“Active Noise Cancellation (ANC) is an ideal feature for wireless earbuds, which successfully reduces background noise and wind noise, but also reduces sound reception.Due to this issue, ANC is often turned off during voice calls. To overcome this limitation, a new type of MEMS device, called a “Voice Pickup Sensor (VPU)”, captures sound directly through bone and skull vibrationsor “Voice Pickup Accelerometer”referred to as “accelerometer”consisting of a MEMS accelerometer with MEMS microphone frequency characteristics.
Author: Dr. Arnaud Parent, Senior Application Engineer, Coventor (a company of Lam Group)
In our previously published article, “Understanding MEMS Microphone Technology and Design,” we pointed out that the demand for MEMS microphones is driven by customer-requested audio capabilities, such as stereo sound, voice recognition, sound directivity, noise cancellation, and more. In order to achieve these audio characteristics, multiple MEMS microphones are required to support the function in the final product. For example, state-of-the-art smartphones may contain as many as 6 microphones. Due to the increasing demand for remote work, the demand for MEMS microphones has also accelerated to a certain extent. Telecommuting and online meetings are becoming the new normal, and these meetings would not be possible without a good voice input system (i.e. microphone).
Voice sensors are being used in True Wireless Stereo (TWS) earbuds. These earbuds connect wirelessly and connect with smartphones or other Bluetooth devices. Each stereo earbud contains a speaker (possibly a MEMS microspeaker in the future) and multiple MEMS microphones. In most advanced TWS systems, each earbud contains three MEMS microphones: two external microphones for beamforming and one internal microphone for active noise cancellation (ANC). Because there must be some distance between the two external microphones, a typical P-type TWS earbud will have a long bar (as shown in Figure 1).
Figure 1: Commercialized TWS earbuds (Image credit: Apple)
Active Noise Cancellation (ANC) is an ideal feature for wireless earbuds, which successfully reduces background noise and wind noise, but also reduces sound reception.Due to this issue, ANC is often turned off during voice calls. To overcome this limitation, a new type of MEMS device, called a “Voice Pickup Sensor (VPU)”, captures sound directly through bone and skull vibrationsor “Voice Pickup Accelerometer”referred to as “accelerometer”, consisting of a MEMS accelerometer with MEMS microphone frequency characteristics. Basically, the device is a hybrid of a microphone and an accelerometer. A simplified VPU sensor consists of a modified MEMS microphone (with a mass attached to the microphone’s diaphragm) and an airtight sound port (Figure 2).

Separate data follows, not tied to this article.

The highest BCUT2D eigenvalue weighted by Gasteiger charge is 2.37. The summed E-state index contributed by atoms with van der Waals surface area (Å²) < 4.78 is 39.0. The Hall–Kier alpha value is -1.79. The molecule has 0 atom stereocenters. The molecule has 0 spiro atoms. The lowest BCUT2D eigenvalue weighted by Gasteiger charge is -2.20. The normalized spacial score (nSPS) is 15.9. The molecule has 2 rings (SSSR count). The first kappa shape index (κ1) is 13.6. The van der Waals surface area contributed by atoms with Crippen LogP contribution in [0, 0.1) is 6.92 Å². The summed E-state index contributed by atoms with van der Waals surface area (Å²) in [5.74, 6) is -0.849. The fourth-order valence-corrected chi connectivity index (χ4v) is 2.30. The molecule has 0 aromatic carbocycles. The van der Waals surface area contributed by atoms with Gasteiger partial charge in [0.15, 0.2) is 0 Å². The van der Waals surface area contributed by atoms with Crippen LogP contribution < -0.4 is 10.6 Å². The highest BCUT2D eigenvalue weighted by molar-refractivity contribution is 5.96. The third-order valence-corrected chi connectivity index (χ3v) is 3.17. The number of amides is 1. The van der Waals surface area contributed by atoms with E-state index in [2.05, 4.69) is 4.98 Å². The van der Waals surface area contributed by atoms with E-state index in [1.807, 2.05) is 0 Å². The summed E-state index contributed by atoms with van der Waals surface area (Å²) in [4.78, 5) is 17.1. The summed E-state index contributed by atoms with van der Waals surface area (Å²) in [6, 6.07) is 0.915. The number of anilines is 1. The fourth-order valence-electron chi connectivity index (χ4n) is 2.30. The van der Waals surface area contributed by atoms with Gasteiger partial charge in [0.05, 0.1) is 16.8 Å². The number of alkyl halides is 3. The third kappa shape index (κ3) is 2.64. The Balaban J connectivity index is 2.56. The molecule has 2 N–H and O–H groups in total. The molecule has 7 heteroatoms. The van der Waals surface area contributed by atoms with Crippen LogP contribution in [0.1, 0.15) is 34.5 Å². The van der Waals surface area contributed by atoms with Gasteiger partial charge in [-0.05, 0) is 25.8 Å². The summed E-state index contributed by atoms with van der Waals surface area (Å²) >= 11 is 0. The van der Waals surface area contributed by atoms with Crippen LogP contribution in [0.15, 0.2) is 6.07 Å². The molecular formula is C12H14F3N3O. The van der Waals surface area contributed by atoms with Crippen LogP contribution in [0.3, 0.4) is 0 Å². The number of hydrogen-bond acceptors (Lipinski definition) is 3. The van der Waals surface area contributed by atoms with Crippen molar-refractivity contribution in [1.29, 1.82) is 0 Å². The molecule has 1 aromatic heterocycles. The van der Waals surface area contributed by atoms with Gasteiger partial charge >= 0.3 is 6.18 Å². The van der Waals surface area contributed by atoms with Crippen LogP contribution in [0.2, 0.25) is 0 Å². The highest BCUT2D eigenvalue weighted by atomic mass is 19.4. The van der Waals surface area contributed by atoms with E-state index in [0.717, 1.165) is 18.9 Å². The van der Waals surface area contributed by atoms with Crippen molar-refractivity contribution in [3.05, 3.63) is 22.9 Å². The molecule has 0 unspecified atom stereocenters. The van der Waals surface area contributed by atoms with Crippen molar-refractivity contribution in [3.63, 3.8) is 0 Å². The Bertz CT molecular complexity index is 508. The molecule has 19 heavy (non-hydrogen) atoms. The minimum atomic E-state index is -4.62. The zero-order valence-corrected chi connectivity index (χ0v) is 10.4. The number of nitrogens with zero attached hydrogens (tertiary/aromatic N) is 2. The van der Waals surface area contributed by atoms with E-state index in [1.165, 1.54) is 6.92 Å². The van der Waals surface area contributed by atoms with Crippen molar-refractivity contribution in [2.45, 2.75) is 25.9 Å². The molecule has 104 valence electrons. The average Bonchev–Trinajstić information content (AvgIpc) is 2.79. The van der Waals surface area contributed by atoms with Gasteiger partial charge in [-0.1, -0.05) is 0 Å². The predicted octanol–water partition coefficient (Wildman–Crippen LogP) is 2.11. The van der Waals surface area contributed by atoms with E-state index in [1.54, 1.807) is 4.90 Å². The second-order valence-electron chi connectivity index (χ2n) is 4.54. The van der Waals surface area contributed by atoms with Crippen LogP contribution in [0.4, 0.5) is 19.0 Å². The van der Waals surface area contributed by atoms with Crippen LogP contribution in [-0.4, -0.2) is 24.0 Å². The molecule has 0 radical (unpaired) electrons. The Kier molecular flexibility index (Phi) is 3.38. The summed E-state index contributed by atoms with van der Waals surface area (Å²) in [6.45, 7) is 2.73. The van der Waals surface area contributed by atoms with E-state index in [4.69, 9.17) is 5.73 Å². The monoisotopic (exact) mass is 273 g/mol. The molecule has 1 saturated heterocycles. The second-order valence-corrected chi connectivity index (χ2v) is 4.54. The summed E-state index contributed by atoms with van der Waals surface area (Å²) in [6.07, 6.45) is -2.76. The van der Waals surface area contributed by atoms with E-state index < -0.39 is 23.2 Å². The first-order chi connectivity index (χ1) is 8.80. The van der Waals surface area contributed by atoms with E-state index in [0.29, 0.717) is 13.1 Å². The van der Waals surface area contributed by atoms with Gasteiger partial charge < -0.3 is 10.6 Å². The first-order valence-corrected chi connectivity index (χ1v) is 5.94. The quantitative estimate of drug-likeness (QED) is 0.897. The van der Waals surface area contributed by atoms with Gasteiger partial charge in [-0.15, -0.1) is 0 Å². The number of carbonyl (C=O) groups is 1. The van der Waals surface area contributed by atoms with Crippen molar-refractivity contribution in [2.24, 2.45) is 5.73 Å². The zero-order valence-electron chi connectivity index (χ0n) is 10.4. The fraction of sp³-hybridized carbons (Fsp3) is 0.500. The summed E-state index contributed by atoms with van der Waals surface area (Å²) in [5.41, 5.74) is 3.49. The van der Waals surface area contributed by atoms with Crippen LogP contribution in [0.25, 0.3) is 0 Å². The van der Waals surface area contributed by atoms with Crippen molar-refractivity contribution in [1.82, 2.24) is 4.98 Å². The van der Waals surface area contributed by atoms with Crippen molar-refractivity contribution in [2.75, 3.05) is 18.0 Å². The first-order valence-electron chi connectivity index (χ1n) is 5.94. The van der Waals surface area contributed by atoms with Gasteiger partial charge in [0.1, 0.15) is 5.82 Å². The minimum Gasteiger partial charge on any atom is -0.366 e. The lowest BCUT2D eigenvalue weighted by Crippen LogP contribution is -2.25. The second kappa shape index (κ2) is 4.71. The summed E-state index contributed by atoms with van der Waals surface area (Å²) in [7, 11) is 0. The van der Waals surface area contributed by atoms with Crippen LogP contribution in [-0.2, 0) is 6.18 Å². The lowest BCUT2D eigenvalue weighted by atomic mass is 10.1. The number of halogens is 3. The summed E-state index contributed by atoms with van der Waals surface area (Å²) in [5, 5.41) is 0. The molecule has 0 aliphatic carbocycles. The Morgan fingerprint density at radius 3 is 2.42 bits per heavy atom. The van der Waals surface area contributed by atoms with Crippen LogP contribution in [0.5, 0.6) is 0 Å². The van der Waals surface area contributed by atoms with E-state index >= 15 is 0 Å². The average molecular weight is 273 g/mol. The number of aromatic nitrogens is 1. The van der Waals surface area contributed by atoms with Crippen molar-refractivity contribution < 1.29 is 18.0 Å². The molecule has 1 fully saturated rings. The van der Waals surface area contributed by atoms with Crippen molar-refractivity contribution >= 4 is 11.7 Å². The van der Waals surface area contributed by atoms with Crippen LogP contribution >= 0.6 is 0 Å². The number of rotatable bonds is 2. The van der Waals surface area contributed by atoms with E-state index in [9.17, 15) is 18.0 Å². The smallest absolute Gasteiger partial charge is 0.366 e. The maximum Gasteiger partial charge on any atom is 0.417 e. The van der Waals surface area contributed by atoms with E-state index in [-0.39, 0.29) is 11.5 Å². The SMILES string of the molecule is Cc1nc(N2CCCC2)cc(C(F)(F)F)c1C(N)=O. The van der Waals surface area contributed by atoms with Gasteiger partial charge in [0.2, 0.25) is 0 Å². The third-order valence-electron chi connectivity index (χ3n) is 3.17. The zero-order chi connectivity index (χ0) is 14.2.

Figure 2: Schematic of a MEMS microphone (left) and a voice pickup (VPU) bone sensor (right). Note the added mass and missing sound port on the VPU.
In addition to improved speech detection and background noise immunity, the VPU has some other advantages in active noise reduction applications:
● Support for tap detection: This provides an interactive way to control the device, such as one tap to increase the speaker volume and two taps to decrease the volume;
● Voice Interruption: VPU picks up voice activity even when music is playing from the internal speakers, which means that conversation can still be heard even when listening to loud music;
● Since no sound port is used or required, the VPU can be completely sealed to better protect it from external environmental contamination.
Figure 3: MEMS+ VPU model (1/4 of the device shown)
MEMS+® is a tool of the Coventor MP® MEMS design platform for designing MEMS microphones, accelerometers and VPU sensors. The MEMS+ VPU model is shown in Figure 3. The model accurately reproduces the nonlinear behavior of the device, which is critical in circuit and system-level design. At the same time, the model is fully parametric and supports multiphysics modeling. The latest version of the MEMS design software, CoventorMP 2.0, has also been released. This release allows charging sources to be used in MEMS designs, which is key to testing MEMS microphones and VPUs in real-world configurations. Every feature in CoventorMP can be used to design and develop highly advanced next-generation speech detection equipment.
The demand for MEMS microphones will continue to increase as new applications and new products with voice sensing come out. New MEMS-based voice sensors (such as VPUs) that support advanced features, and the need for new and better voice-sensing solutions will continue to drive the next generation of MEMS microphones and MEMS-based voice-sensing products.
 Vesper white paper, Voice Accelerometers in TWS Earbuds, A Sensor and Algorithm Perspective
 Paul Clemens, Sonion Voice Pick up (VPU) Sensor, TDK Developers Conference 2018, Santa Clara Marriott, September 17-18, 2018
 ST-Microelectronic brochure, LIS25BA, Low-noise, high-bandwidth accelerometer with TDM interface
Original link: https://www.coventor.com/blog/make-voice-heard-latest-advances-mems-voic…
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